As I wanted to hear Curtis Fuller’s Blues-ette but, in the midst of moving from Brighton to Amsterdam, did not have my turntable set up, I decided to use Youtube’s video database as an audio resource. It was Haruki Murakami who got me hooked on when I was reading After Dark… now I was curious to find out what would happen if I’d include his name in Youtube’s search field together with Fuller’s.
Isn’t this just great?! Smasherkean has more of this stuff online. Nice one!
Amsterdam based publisher Atlas has been so kind to put a goodbye present in my bag! Now what’s better then visiting the beach in your new hometown Brighton with an illustrated copy of Murakami’s Sleep wrapped into your towel with your trunks and favourite British crisps?
Swimming was nice, crisps were delicious and the Dutch translation to the short Murakami story is great. This disturbing story about a woman thinking over her life is beautifully illustrated by Kat Menschik. This particular edition is only available to the Dutch, German and French market… helaas! I hope Vintage & Knopf will do an English version soon so all of you can enjoy this combination of Murakami’s words & Menschik’s drawings.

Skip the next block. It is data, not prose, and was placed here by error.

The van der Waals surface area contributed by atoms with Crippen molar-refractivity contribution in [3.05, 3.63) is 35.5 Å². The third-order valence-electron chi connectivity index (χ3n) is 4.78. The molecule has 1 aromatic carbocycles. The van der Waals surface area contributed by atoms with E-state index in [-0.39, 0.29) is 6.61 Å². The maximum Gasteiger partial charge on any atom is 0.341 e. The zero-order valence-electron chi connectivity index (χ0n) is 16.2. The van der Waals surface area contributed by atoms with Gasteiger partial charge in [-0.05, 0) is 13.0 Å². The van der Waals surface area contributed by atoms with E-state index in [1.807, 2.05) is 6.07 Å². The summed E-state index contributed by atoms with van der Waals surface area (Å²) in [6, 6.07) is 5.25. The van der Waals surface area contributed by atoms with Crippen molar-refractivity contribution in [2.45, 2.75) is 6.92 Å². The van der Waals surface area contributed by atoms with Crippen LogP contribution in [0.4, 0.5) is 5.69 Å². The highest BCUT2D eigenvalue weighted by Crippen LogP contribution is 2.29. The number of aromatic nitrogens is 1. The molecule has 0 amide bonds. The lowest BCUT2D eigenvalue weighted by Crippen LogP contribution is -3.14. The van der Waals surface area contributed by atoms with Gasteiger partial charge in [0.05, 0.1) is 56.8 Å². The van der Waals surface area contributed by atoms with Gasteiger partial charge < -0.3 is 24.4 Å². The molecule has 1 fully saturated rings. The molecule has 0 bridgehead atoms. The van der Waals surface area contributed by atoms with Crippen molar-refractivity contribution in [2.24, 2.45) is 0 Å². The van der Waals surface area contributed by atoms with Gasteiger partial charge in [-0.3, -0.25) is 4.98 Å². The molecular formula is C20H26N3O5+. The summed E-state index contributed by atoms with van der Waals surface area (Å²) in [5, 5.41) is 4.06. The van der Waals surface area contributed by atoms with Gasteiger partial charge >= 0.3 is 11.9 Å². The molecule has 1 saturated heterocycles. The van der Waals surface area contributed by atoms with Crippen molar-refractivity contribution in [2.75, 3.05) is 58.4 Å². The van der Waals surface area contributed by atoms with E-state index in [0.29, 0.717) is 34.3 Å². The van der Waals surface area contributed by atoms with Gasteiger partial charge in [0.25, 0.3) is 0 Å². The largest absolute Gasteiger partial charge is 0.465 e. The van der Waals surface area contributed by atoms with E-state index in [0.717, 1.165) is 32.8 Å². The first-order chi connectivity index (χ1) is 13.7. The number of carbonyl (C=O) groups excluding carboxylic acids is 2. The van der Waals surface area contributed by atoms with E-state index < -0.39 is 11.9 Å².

From now on Booktunes uses a HTML5 player. All visitors using an iPad or iPhone – and our futuristic friends at P-Edge HQ who threw out Flash a long time ago – can now listen to our online audio content without any problems.
A few weeks back I came across a band called Raisa. Can’t remember where but their music grabbed me.. just like they have been tackled by the words of Murakami.
Raisa made an album inspired by Murakami’s Sleeping Willow, Sleeping Woman. Reason enough for me to finally put some work in the ‘inpired by…’ pages I’ve been thinking about for some time now.
So, after starting off wit Mr. Mura again, I am wondering what other inspiring writers’ words have been put into songs by ambitious artists. Are you a musician that tinkles a tune after reading a novel?
Download Raisa’s El caso es salir de aqui for fee and enjoy their music. And of course let me know if you have ever made a tune inspired by a book.